Nicaragua’s democratic institutions have eroded substantially over the past decade, to the degree that many Nicaraguan youth do not see viable options for making change in their communities or country through politics. Through grassroots organizing, a group of Nicaraguan youth have found ways to exercise their right to hold elected officials accountable and to secure action to bring about improvements in their communities.
The Civic Youth Movement (MCJ; Movimiento Cívico de Juventudes) has been part of an NDI effort that began in 2015 to expand youth leadership and political engagement by providing hands-on training in community organizing techniques. Several of the group members are graduates of the Certificate in Leadership and Political Management (CLPM) program NDI has supported in partnership with Nicaraguan universities and civil society organizations, together with George Washington University. In one of Managua’s sprawling poor neighborhoods, these youth organizers are utilizing the community organizing training that NDI has provided to carry out campaigns to improve their community.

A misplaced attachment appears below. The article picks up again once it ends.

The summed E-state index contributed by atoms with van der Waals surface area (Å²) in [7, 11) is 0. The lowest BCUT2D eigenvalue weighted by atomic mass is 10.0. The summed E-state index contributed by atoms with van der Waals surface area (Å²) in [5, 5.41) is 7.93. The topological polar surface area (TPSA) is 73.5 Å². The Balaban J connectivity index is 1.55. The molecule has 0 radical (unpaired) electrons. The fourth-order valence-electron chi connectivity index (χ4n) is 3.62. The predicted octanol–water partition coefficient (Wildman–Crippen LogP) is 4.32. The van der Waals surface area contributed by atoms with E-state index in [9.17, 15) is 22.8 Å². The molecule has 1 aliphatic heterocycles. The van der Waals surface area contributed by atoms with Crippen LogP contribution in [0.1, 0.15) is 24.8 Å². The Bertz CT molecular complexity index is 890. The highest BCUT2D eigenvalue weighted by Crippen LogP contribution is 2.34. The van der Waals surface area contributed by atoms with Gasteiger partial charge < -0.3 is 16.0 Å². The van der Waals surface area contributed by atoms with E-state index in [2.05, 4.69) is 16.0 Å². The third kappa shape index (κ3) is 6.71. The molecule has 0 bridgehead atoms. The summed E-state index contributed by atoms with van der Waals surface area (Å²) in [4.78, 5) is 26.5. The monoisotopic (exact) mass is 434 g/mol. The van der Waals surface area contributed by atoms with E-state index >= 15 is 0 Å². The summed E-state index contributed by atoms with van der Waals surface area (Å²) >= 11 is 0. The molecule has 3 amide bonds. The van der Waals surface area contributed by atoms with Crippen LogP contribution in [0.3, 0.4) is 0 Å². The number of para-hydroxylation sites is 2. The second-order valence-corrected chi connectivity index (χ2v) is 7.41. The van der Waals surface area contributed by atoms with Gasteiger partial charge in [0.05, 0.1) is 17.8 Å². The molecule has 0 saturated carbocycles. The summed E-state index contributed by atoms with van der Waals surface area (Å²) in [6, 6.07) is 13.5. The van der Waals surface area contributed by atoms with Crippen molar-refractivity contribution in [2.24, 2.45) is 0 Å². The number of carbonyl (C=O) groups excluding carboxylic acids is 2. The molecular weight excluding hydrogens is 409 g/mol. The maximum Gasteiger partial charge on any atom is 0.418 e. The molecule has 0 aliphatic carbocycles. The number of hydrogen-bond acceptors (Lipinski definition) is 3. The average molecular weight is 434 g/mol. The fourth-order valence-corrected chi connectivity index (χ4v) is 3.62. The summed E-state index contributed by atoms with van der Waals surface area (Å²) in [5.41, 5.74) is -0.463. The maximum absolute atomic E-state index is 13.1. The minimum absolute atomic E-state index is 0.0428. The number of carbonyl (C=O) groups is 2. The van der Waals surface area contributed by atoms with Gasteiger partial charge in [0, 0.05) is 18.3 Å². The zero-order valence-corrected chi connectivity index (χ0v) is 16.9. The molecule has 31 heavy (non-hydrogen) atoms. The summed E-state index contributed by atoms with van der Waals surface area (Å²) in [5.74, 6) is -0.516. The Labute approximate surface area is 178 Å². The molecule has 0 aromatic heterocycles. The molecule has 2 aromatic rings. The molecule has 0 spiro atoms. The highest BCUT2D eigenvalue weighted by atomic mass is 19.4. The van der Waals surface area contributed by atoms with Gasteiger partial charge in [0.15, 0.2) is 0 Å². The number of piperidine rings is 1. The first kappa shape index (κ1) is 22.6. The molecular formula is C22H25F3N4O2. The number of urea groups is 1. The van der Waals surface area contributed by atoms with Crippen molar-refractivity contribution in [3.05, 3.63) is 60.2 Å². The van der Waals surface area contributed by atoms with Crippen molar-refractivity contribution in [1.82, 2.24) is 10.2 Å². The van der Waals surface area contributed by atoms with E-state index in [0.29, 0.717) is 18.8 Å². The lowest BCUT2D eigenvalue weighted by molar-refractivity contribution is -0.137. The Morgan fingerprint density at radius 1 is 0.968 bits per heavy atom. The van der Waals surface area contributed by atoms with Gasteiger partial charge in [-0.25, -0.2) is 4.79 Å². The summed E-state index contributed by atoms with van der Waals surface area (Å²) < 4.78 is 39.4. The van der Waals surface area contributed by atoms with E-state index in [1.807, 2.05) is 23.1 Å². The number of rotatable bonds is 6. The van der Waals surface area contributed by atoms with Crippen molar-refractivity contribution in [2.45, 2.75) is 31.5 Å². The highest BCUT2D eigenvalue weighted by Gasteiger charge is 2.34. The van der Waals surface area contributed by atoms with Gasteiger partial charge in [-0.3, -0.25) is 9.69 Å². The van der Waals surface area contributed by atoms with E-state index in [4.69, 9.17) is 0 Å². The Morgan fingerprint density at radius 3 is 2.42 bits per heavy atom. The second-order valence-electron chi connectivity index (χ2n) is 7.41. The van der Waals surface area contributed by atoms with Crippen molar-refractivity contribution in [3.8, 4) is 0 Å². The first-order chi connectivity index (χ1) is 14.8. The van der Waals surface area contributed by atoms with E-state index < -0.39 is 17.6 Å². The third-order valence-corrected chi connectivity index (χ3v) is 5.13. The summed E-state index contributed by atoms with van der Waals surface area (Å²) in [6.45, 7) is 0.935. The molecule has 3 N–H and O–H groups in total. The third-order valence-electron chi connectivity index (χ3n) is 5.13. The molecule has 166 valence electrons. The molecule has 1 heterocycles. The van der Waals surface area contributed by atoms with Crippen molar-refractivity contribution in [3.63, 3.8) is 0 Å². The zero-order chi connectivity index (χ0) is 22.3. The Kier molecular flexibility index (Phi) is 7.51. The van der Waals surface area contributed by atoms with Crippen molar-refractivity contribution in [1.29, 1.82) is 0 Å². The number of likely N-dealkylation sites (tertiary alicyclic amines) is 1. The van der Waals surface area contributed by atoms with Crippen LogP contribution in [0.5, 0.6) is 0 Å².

Using proven community organizing methodologies, the group put together a team to carry out a total of 174 door-to-door interviews. Through this process, they realized the main concern in the community was increasing crime and insecurity. This problem, they felt, was exacerbated by the lack of public lighting in a major local park and surrounding streets.
The young organizers created a neighborhood committee to tackle the issue. The committee designed and implemented a campaign called “For a Safe Community" ("Por una Comunidad Segura”). The campaign included a signature drive and direct lobbying of the city council, aimed at garnering community support and getting municipal authorities to take action.